Decoding Shingles and Shakes
Wood roofing and siding are probably the most confusing things we sell. It is hard to decipher where all the terminology and practical uses have originated exactly, but here is my attempt at explaining what is important.
Wood Shingles, Western Red Cedar, as far as we are concerned, are primarily used for siding on buildings. When used for roofing it is generally recommended that you never use anything but the highest grade, #1. Shingles are saw cut on both faces and come in bundles that cover 25 square feet at recommended exposure.
#1 shingles are 100% edge grain, 100% clear, 100% heartwood, these are cut from the best wood available and anything found not meeting expectations is downgraded before bundling some mills are known to cut second growth #1 which you should be wary of, they will loosely meet the grade but have wide unstable grain pattern.
#2 Shingles are cut from lower grade blocks or accumulated from shingles that that missed #1 grade. #2 grade allows some sapwood and flat grain, but must be a minimum of 10″, 11″ or 16″ clear measured from the butt for 16″, 18″ or 24″ shingles.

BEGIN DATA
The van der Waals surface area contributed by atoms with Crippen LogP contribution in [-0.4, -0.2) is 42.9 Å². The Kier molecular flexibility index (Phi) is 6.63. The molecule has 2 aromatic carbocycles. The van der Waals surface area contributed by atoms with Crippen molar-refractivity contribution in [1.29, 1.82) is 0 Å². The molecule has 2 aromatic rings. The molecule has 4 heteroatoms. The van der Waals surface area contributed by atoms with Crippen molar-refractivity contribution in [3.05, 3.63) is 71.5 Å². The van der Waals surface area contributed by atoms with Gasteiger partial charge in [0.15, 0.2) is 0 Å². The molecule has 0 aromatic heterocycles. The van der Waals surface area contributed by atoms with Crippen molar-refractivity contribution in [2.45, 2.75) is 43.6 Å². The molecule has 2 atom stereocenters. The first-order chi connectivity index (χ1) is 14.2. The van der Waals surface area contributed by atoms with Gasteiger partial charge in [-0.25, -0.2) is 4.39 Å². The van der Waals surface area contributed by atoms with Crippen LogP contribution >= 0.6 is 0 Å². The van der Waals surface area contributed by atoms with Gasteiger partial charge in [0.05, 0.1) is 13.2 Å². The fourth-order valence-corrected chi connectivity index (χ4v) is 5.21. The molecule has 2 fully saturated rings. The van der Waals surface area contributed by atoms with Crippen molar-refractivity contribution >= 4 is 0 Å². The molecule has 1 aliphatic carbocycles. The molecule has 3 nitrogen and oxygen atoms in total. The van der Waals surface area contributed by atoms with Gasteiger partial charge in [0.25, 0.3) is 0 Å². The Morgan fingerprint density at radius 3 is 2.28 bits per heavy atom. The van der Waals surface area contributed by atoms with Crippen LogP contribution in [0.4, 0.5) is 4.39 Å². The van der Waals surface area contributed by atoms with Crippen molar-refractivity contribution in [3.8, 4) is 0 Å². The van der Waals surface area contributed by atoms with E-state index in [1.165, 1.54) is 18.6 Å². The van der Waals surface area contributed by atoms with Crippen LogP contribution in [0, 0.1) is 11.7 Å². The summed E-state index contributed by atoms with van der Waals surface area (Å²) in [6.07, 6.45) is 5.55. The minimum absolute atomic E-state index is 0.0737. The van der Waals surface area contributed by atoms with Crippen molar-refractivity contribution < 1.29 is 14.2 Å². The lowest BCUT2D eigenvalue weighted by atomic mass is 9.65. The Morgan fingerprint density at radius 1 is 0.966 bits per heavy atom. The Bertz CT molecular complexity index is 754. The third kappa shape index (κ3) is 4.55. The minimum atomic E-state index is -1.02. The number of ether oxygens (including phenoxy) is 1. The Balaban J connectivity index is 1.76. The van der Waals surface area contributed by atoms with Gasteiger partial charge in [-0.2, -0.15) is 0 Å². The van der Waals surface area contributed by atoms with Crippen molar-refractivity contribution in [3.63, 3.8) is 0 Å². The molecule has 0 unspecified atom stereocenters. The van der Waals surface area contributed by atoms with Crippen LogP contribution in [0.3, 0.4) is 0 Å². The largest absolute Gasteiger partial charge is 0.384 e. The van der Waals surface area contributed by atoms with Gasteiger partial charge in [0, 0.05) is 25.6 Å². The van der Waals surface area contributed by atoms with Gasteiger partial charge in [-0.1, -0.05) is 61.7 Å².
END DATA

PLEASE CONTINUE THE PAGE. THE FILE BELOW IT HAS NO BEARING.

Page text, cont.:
#3 grade is what you might expect, cut from even lower quality blocks and the rejects from #1 and #2 grade. 3’s are allowed unlimited sapwood and flatgrain but knots are restricted to above 6″ for 16″ and 18″ and above 10″ for 24″. It really does not make sense to use #3 for roof applications at any time, but for sidewall and interior use when you are looking for a Rustic or shabby chic look they are perfect providing you take into account weather exposure and flashing details.
Another lower grade available for rustic sidewall use is #3&4 undercourse. The intended use for these is to install behind certain “sidewall” shingles that are dry, sanded or textured packaged in boxes that cover either 50 or 100 square feet at 14″ exposure for a 16″ shingle.
In addition to grade, a measure of quality, shingles also come in a selection of sizes.
16″ fivex are 16″ long and 5 butts equal 2″ total thickness
18″ Perfections are 18″ long and 5 butts equal 2 1/4″ total thickness
24″ Royals are 24″ long and 4 butts equal 2″ total thickness
All shingles and shakes for that matter are also available to some degree in a variety of treatment and certifications. Class A, B and C fire ratings and CCA treated against rot and insect damage. There are also a variety of pre or post installation treatments that can be applied to further protect or rejuvenate your roof or siding.
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